My reasons for raising my own mealworms are similar to the same reasons I have decide to not only make my own rat food but also my own dog food for my two pooches...I just don't trust companies. In the case with mealworms, its debatable as to how healthy the mealworms actually are. Healthy, well kept mealworms mean healthy, nutritious mealworms for my beloved ratties. The mealworms sold at pet stores appear to be living in sawdust, so I wonder just how healthy the larvae themselves actually are, not having a beneficial diet on which to grow. Now with raising my own mealworms, I don't have to pay for them again and can guarantee that they are well kept, fed foods that make them more beneficial for my rats.
With that being said, let's learn a bit more.
Mealworms are the larvae of the flightless darkling beetle (Tenebrio molitor). They are not slimy, although at room temperature they wiggle a lot. While this might gross some people out, most ratties LOVE them and the more they wiggle the more interested in them they are! Rats get to use their natural behaviors to forage for these squirmy treats, especially if you put them inside a bowl with some whole grains such as whole oat groats and buckwheat.
Mealworms are high in protein and fat and should be fed in moderation. Three to four meal worms daily should suffice.
The basics for maximum productivity:
- Place large mealworms in a shallow plastic sweater container. Cut a hole in the top for ventilation and use a hot glue gun to adhere window screen to it to keep critters and moths out.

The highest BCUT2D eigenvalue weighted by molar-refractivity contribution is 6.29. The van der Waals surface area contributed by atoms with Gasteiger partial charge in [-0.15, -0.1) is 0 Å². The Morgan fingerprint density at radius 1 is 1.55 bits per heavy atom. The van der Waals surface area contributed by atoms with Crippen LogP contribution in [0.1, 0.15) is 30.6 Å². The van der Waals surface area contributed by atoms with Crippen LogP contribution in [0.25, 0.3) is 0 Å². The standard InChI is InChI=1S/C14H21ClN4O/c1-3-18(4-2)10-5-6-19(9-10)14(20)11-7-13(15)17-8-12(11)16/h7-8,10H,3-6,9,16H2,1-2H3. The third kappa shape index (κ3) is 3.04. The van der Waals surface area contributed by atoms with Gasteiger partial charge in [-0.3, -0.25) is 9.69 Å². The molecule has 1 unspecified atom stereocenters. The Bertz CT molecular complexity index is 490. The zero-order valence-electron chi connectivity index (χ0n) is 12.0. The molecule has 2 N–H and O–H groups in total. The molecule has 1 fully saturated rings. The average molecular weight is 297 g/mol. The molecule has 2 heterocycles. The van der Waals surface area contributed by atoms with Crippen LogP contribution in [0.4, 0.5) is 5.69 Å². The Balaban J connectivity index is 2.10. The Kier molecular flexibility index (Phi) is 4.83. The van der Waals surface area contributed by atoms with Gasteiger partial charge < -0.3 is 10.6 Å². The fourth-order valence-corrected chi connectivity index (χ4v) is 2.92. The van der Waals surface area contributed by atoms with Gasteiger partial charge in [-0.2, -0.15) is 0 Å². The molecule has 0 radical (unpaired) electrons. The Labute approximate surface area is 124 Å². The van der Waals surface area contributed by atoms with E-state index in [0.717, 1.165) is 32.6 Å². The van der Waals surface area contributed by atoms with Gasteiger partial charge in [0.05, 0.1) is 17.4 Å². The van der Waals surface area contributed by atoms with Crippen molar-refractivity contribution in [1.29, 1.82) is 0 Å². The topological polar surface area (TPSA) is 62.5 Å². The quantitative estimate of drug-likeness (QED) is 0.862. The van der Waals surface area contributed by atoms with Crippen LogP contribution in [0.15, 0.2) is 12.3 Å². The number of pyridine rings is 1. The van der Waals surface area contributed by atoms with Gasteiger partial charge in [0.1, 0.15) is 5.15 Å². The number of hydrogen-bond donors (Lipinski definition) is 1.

- Add 2-3" of bedding/food. I found that infant cereal works well.
- For moisture, add a small wedge of cabbage or half a potato. Put it on top of a plastic lid or newspaper to keep bedding dry. Replace vegetable at least weekly or if moldy. I personally like putting a piece of apple in there and a leafy vegetable for added nutrition.
- Ideally keep at around 80°F (room temperature is fine too) and around 70% relative humidity. Use a moistened sponge on a recycled jar lid for added moisture.
- Periodically (e.g., every 1 to 2 weeks) sift out beetles from bedding that will contain the eggs/tiny worms. Once worms are big enough, sift frass (waste) and bedding out once a month, dispose of in garden, wash and dry container, return worms and add new food.
So how many of you raise your own mealworms? Are any of you going to start? Good luck!
|Photo Credit: http://www.sialis.org|